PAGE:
Lost in all the backward glances, reminiscing and chatter at the end of the Washington Nationals' 2011 season was the announcement that Fulton, Maryland-born '08 19th Round pick Steve Lombardozzi had been named one of nine Rawlings Minor League Gold Glove Award winners chosen from amongst, "... qualifying players from the 10 domestic-based, full-season Minor Leagues," as a press release on the awards announced.
More impressive than Lombardozzi's .309/.360/.430 slash, 25 doubles, nine triples, eight HR's and 30 stolen bases offensively, was the infielder's .996 FLD% in 122 games played mostly at second (13G at SS) split between Double-A Harrisburg, where he made two errors in 66 games, and Triple-A Syracuse where he played 59 games without committing an error.
After four seasons in the Nats' system, Lombardozzi was called up this past September, playing 13 games and collecting 6 hits (1 2B) in 32 plate appearances in which he walked once and struck out four times. After going hitless in his first 16 plate appearances, Lombardozzi knocked in a run with his first major league hit off Mets' knuckler R.A. Dickey, driving in the winning run in a 3-2 game that was part of a four-game Nats' sweep on the road in New York. After collecting his first hit, Lombardozzi was 5 for 15 the rest of the way.
Talk this past July, as the Non-Waiver trade deadling approached, had some in the Nationals' front office so high on the son of former Major Leaguer Steve Lombardozzi, that they were considering trading Ian Desmond or transitioning the current Nats' shortstop into a utility role as Lombardozzi could take over at second with Danny Espinosa moving back to short where he'd played in college and throughout the Nats' system before moving to second base when he arrived in D.C.
Praise followed Lombardozzi throughout the Nats' system. In an June 2011 article entitled, "Lombardozzi continues in groove following promotion to Triple-A", the Nats' Director of Player Development, Doug Harris, told MASNSports.com's Byron Kerr that though Lombardozzi, "... is not blessed with tremendous tools... he gets more out of what he has than most guys. He continues to put himself in position to be recognized at the big leagues."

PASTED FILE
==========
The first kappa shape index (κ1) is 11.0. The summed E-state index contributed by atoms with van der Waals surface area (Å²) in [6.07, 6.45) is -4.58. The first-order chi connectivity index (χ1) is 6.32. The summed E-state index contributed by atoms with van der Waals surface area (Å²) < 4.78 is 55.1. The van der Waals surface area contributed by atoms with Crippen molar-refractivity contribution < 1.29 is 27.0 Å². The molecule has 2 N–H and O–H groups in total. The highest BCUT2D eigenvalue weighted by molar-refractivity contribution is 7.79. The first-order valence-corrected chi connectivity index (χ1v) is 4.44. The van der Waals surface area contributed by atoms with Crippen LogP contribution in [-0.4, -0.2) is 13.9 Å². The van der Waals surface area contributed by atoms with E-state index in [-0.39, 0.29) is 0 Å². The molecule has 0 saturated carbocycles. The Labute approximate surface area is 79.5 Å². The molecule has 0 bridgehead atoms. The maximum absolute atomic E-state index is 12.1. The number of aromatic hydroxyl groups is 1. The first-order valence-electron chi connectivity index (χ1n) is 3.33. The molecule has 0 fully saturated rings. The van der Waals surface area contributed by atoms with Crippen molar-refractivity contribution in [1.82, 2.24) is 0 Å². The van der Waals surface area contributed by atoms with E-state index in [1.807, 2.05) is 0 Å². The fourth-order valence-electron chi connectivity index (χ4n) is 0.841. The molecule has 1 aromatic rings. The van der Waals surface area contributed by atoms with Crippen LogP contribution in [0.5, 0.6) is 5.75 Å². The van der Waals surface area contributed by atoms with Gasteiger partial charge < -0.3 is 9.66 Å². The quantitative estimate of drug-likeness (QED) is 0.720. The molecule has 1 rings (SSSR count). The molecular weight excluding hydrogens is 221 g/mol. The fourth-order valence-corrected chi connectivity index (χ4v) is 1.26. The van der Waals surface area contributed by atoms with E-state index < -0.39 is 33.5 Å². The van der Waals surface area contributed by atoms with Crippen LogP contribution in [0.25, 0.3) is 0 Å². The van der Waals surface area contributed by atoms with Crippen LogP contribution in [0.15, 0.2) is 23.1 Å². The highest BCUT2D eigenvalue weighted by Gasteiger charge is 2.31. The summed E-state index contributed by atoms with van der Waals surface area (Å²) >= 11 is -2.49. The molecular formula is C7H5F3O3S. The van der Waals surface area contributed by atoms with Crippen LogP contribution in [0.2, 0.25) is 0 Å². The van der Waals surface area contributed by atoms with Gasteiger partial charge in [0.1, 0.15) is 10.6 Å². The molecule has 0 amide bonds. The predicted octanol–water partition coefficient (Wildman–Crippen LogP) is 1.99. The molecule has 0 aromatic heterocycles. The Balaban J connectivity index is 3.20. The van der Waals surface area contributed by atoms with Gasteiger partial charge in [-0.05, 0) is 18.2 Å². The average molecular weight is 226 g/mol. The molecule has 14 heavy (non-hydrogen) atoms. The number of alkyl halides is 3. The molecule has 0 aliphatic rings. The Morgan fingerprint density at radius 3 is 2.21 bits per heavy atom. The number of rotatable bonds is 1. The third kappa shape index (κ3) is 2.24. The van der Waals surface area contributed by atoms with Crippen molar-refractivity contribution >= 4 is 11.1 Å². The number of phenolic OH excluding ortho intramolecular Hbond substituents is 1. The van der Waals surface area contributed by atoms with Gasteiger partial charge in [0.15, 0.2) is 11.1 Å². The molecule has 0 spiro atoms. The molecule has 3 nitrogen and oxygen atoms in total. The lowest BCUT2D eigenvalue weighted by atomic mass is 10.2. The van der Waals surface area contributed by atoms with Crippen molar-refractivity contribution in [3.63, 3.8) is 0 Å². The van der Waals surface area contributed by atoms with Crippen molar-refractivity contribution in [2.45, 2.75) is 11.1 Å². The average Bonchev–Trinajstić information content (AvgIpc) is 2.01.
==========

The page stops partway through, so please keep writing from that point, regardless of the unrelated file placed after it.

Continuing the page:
MLB.com's Bill Ladson, in an article entitled, "Corrales impressed with Lombardozzi", quoted Pat Corrales, who was a roving instructor before he became Davey Johnson's bench coach, explaining that Lombardozzi simply "'... does things to help the team win. He bunts, plays great defense, hits behind the runners," and, Corrales said, "'He is bound to make his move.'"
As the MLB.com writer noted at the time, however, in spite of the talk about Lombardozzi, "... the Nationals like what they have now with Espinosa and shortstop Ian Desmond as their double-play combination." Nats' Skipper Davey Johnson, in a late-season press conference talked about September as chance for call-ups to, "... compete on the same playing field as the guys that are already established up here."
Johnson told reporters he was happy with the play of Espinosa and Desmond this season. "I'm very comfortable with the guys that we have up the middle," but, he continued, "As far as I'm concerned, could [Lombardozzi] be an every day second baseman? Yeah, [but] could he fill a utility role? That's what he's up here to see."
Nothing that happened in September will likely decide the future of the Nationals' infield. Neither Espinosa, whose name surfaced in trade talks last Winter, nor Desmond, whose name came up in July, went anywhere this year, and unless one of the two is traded this winter, they're expected to make up the middle of the Nats' infield in 2012 in spite of the flaws exposed in each of their games over the last few seasons. So where does Lombardozzi fit in? Can he knock either of the incumbent infielders out of their spots this Spring? Will he spend more time at Triple-A next year?
The Minnesota Twins were reportedly interested in Lombardozzi when they discussed a deal for Drew Storen this past July. Were Lombardozzi and fellow September call-up Chris Marrero being showcased at the end of the year for any prospective trade partners that arise as the Nationals try to improve their roster this winter? Having too many infielders that can play at the major league level? This is an example of a good problem to have. Is this year's MiLB Gold Glove winning infielder at second the Nats' future second baseman or future utility man?